How would you describe your overall experience of working to protect the drug cartels?
Ken: It was a pure adrenaline rush. Being a cop alone is an adrenaline rush, where every situation is intense. You don’t know what you’re going into. Double that with becoming a drug dealer and working with large Dominican drug gangs, you are working at 110 per cent ever day. How did the operation collapse? Ken: What happened was that the Diaz Organization, probably a year into the operation, they were subsequently robbed, which slowed things down. Dowd and I went our separate ways. He had his customers and I had mine, but we joined the drugs together, and one of the dealers sold to an undercover officer. Once the undercover officers spoke to the dealer, they tapped his phone, the phone of everyone he spoke to, and that’s how the operation fell apart.
Burl, how did you get Adam Diaz and Pavle Stanimirovic to agree to speak with you after what happened?
Burl: The fact that Adam Diaz and Pavle ‘Punch’ Stanimirovic were so forthcoming in talking with us about that time I felt was wonderful. The two internationally known ex criminals called us to make sure the story was right from their perspective, and Adam Diaz is incredibly charming. Frank did most of the interviews, and said he was an absolute delight to talk to.
Ken, you and Dowd were arrested, but while out on bail, Mike made a deal with a Colombian cartel to kidnap and rob a woman, then hand her over to them for execution. What did you make of his state of mind?
Ken: After we were out on bail and he came to me with this plan, finally my moral aptitude said ‘no, we’re not doing this’. That was a line I would not cross. We had a huge fight over it. His mind was so soaked in cocaine, he couldn’t think clearly, whereas I didn’t do drugs so I was thinking clearly. At the time, I had a lawyer sit down with the attorney’s office and make out the best deal they could for us, and my lawyer had already started this process. We were looking at 25 to life, and my lawyer sat down with the prosecutor’s office and he said: “Maybe if things work out you’ll get an offer of eight to ten years.” I thought I would get out at 40 and still be a young man, but Dowd did not see that. His brain was warped from the cocaine and unable to see that. So his way to get around it was this crazy plan to turn over this woman for execution, and then skip the country with out families. I wasn’t about to take my two small children to Central America; I would rather do the time in prison. The federal government at that time went to my lawyer and said they wanted to talk to me, so now it went from a local level to the federal government. I went in and spoke with the federal government, and told them the first time I wouldn’t cooperate. When I went home, Dowd was waiting for me, and I told him they knew things because they approached me with questions that only he, Diaz and Perez and myself would know about. He said it was all the more reason to do this plan. I couldn’t talk him out of it. He was dead set on doing it.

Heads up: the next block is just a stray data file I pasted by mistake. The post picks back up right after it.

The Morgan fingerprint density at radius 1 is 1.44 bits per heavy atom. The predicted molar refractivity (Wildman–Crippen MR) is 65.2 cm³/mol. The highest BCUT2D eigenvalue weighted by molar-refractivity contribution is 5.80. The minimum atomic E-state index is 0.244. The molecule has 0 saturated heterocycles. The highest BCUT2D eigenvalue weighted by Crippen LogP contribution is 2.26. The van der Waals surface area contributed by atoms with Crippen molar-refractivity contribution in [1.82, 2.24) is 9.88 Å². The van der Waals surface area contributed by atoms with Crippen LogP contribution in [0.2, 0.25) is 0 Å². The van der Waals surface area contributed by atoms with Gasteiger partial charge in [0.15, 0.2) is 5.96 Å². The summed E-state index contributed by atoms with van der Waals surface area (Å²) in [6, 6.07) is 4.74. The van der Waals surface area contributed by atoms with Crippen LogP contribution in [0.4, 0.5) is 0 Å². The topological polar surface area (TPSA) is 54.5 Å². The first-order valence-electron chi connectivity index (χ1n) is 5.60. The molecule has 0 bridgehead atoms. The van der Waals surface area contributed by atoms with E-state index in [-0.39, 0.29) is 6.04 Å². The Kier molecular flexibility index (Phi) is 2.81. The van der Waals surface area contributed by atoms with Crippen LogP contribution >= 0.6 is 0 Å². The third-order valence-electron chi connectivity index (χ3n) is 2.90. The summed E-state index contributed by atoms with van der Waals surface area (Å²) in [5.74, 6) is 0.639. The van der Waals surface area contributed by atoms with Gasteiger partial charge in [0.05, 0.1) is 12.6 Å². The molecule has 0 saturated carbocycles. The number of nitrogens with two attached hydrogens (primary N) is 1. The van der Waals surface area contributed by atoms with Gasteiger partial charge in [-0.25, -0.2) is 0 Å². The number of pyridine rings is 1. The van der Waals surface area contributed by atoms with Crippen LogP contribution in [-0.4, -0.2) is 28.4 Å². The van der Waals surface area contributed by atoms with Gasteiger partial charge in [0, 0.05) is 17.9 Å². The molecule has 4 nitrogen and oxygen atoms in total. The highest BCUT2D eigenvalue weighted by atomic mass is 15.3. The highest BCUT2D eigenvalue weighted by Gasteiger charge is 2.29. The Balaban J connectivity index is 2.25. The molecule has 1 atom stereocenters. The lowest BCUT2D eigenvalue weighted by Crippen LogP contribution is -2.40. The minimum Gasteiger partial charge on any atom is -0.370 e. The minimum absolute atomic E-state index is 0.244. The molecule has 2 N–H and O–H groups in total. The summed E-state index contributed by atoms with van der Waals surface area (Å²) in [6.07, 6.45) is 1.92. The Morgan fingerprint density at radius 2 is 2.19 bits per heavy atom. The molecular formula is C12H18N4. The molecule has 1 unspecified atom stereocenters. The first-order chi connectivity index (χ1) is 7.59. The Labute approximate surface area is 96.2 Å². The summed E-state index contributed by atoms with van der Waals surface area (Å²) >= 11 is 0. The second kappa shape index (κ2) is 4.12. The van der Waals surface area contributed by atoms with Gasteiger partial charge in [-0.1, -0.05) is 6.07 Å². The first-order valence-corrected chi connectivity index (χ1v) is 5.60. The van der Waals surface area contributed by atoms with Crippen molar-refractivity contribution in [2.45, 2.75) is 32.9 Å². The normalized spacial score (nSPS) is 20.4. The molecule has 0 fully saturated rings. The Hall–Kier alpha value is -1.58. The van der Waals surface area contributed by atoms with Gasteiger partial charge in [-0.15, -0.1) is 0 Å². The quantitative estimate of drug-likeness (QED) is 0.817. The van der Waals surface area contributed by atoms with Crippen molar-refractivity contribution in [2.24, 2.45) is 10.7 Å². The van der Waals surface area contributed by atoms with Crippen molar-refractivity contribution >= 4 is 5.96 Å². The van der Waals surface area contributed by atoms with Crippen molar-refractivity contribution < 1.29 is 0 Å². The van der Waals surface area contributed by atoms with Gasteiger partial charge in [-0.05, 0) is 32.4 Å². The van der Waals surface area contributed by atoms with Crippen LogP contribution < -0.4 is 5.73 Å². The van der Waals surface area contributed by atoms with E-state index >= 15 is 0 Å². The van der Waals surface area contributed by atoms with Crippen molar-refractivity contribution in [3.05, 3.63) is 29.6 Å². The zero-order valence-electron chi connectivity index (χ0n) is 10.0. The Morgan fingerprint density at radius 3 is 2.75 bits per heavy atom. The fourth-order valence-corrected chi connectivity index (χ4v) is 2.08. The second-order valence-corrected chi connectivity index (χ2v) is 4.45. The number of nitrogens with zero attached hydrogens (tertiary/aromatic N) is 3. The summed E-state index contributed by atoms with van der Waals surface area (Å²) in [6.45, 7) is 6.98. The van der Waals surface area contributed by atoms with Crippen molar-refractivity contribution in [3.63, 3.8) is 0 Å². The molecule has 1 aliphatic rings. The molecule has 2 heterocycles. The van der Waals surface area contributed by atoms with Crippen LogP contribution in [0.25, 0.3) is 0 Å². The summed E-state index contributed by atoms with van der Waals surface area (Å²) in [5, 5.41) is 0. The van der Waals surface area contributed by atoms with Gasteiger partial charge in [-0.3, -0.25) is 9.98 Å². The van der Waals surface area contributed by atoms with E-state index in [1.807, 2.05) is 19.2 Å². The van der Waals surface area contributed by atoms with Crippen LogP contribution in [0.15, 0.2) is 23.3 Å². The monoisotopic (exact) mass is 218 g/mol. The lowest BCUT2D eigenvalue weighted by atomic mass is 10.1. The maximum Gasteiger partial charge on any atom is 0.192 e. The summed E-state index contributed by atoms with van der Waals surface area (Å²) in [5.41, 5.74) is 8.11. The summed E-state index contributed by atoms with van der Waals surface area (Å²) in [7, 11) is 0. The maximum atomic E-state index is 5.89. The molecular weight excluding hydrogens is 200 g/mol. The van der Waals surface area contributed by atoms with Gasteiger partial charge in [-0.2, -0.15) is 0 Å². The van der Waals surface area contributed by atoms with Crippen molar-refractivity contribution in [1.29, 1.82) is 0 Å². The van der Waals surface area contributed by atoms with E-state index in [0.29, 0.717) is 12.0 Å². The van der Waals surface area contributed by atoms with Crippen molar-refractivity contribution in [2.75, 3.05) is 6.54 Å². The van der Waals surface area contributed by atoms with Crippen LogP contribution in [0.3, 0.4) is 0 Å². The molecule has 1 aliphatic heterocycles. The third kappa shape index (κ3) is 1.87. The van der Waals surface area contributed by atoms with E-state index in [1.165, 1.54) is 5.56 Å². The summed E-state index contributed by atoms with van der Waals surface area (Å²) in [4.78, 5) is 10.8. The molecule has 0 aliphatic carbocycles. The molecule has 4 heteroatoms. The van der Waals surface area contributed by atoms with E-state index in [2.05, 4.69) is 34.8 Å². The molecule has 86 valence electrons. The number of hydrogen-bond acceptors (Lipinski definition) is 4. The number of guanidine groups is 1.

What made you decide to turn into an informant against Dowd?
Ken: The feds had started to talk to other people, and that means that information against Dowd and myself and whoever else was involved in our conspiracy could come out. I also knew Dowd had a current partner, Tommy Mascia, who knew all about the things we were doing, and if they came to me they would also go to him. When I went in the second time to speak to the federal government, my lawyer told me it was in my best interest to cooperate. I told them about the drug dealing and the Diaz Organization, the money, and at the end – as almost an afterthought – “Dowd wants to continue a crime spree while we’re out on bail.” And their mouths just dropped open. They wanted me to explain the whole situation to them, which I did. At the end, they told me I was to wear a recorder and record my next conversation with Dowd, which I did not expect, but by this point I was so invested in the federal government I had to do what they said because anything now I don’t do is going to work against me.
Partly thanks to your cooperation, Dowd was arrested. Some might say you were a rat. What do you consider yourself to be in this situation?
Ken: If I wasn’t working with Dowd, say I was doing all these things by myself and then I got arrested by myself, then went in and cooperated with the federal government, wore a wire and then went out and got them all in trouble – that is considered a rat. We were arrested together on the same thing. I didn’t give them up and get them arrested. We were on the same charges; everybody was together on the drug conspiracy. We were all arrested on the very same day, almost three months later [while on bail] Dowd was arrested because of this other plan to turn the woman over and skip the country. So that’s why some people consider me a rat. Others consider me a confidential informant; it depends how you look at it. I consider myself to be a dumbass. I wish what I did at the end I had the strength and knowledge to do at the beginning when this all happened. But no, I don’t consider myself a rat. I get a lot of people who write me who obviously don’t like what I did, but they don’t know the whole story. I get called a rat because I wore a wire. But law enforcement write me; they totally understand my situation and say they would have done the same thing.